Sunday, April 20, 2008

four twenty

There were very few people in the park this morning. There was a mist over the river half obscuring the buildings on the other side. The apple and cherry trees were blooming. The London Plane trees were budding green and the new spring grass was coming up. It was like walking inside a watercolor. I wished I had paints and an easel to stop and capture it. Who knew there were that many different shades of pink?

Maybe it's because New York City is so dense with cement, stone, steel and glass structures that the park spaces are so meticulously planned and planted. The placement of all the beautiful spring color is not something one would actually happen upon in nature, it's much more deliberate. Perhaps those early urban landscape architects like Frederick Law Olmsted and Calvert Vaux had the foresight to design the city parks as contained areas of escape to fill up ones senses with more natural beauty than would be possible otherwise.

Today is colder than I expected. Today is Sunday. Today is my birthday.

As it is my birthday, I've been reflecting on opportunities lost and find myself floating somewhere between regret and gratitude. Dog by my side, coffee in hand, I've been musingly thoughtful. I'm well aware that had I not lost certain opportunities I would be a completely different person. With you, reader, as my witness I would like to remind myself that I am becoming exactly who I am supposed to be and everything is in perfect order. I can believe that most of the time.

Protected and shielded from demise, the damage and injury I have endured have brought me greater strength and understanding.

Last night I went to a detox in a locked ward of a hospital to bring a message of hope and recovery to people there. I brought a friend with me to tell his story.

I understood the people there. I identified with their scepticism, fear, contempt and most of all desperation. One young woman shared, in a very arrogant way, that she knew what was best for her and no one could tell her what to do. Then she sat there quietly and cried. Tears I hoped that were melting the resistance inside her.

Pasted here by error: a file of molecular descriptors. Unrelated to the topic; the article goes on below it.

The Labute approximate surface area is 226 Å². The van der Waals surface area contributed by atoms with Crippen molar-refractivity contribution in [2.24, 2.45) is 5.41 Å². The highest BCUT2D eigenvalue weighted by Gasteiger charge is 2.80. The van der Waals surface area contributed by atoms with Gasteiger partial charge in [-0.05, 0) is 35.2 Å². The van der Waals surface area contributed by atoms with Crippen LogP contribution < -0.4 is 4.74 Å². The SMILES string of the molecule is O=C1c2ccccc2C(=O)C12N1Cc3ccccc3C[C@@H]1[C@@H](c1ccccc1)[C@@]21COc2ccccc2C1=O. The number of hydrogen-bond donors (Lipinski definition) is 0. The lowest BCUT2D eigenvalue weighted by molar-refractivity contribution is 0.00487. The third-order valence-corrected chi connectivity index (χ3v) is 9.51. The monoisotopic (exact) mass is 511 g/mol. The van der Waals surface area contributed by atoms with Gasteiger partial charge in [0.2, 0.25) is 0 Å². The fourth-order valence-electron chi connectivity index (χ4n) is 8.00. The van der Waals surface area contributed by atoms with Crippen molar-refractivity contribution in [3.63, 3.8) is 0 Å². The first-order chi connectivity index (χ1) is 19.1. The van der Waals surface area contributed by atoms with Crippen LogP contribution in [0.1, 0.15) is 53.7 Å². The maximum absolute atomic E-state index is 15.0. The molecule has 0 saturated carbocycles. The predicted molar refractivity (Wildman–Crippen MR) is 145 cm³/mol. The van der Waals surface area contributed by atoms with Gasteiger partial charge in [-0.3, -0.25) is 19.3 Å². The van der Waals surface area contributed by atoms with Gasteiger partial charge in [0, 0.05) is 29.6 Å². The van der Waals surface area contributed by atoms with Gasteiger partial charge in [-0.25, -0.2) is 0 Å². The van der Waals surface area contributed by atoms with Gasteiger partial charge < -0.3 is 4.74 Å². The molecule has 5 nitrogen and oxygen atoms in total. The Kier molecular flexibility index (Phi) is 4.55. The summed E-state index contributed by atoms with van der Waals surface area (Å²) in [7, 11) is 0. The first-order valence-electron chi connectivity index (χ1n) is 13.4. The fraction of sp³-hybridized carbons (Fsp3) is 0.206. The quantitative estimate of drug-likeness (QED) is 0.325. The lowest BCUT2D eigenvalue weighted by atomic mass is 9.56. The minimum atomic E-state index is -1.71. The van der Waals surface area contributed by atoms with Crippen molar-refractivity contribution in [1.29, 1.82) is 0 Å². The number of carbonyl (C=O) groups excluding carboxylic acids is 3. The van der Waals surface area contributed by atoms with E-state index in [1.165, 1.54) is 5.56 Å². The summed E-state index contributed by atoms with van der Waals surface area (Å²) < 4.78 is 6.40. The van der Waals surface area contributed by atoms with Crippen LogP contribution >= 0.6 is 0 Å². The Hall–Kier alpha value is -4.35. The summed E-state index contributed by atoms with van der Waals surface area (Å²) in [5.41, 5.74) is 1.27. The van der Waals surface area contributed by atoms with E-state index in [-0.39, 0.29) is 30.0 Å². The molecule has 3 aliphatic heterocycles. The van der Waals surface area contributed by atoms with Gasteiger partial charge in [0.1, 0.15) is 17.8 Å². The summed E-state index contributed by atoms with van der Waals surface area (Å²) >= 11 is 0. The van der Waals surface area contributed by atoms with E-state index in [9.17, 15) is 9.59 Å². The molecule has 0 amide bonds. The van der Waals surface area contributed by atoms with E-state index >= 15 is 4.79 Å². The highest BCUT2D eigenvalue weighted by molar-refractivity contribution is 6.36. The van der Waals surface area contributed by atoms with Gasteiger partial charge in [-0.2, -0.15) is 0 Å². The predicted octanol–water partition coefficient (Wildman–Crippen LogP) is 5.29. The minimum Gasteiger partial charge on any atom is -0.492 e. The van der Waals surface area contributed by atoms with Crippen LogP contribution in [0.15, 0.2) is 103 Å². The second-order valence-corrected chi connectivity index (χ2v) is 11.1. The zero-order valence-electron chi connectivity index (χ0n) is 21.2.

Multicultural and multi generational, all of us in that room have shared a common experience of being brought to a place of needing help. Still there were those who seemed unwilling to consider a different way of life. There is no way of knowing what someone is going to say that may trigger some willingness in someone else. This is why I go to these places. I go with the hope that what I have to say may hit someone smack dab in the middle of the intersection of willingness and possibility. Just maybe someone will be able to hear something coming from me in a way that they have never heard it before. Just maybe my particular way of phrasing something might cause someone to consider making a different choice.

It's not like I'm going there and casting about original pearls of wisdom. Anything I've said is something that's been said to me. I'm really just a parrot.

My friend and I left the hospital and walked out into a warm spring night. His story had clearly moved some of the people who heard it. It certainly moved me. The most significant feeling I left with was, whether or not we moved people to change the direction of their lives, both my friend and I were, not only willing to, but happy to show up for complete strangers. This is something I don't believe I would have even thought to do before. It is only by lost opportunity and it's consequent experience that I have become willing to do for others. Today I really do see how my experience can be beneficial.

Weighing these thoughts I am swaying more toward gratitude and farther from regret.

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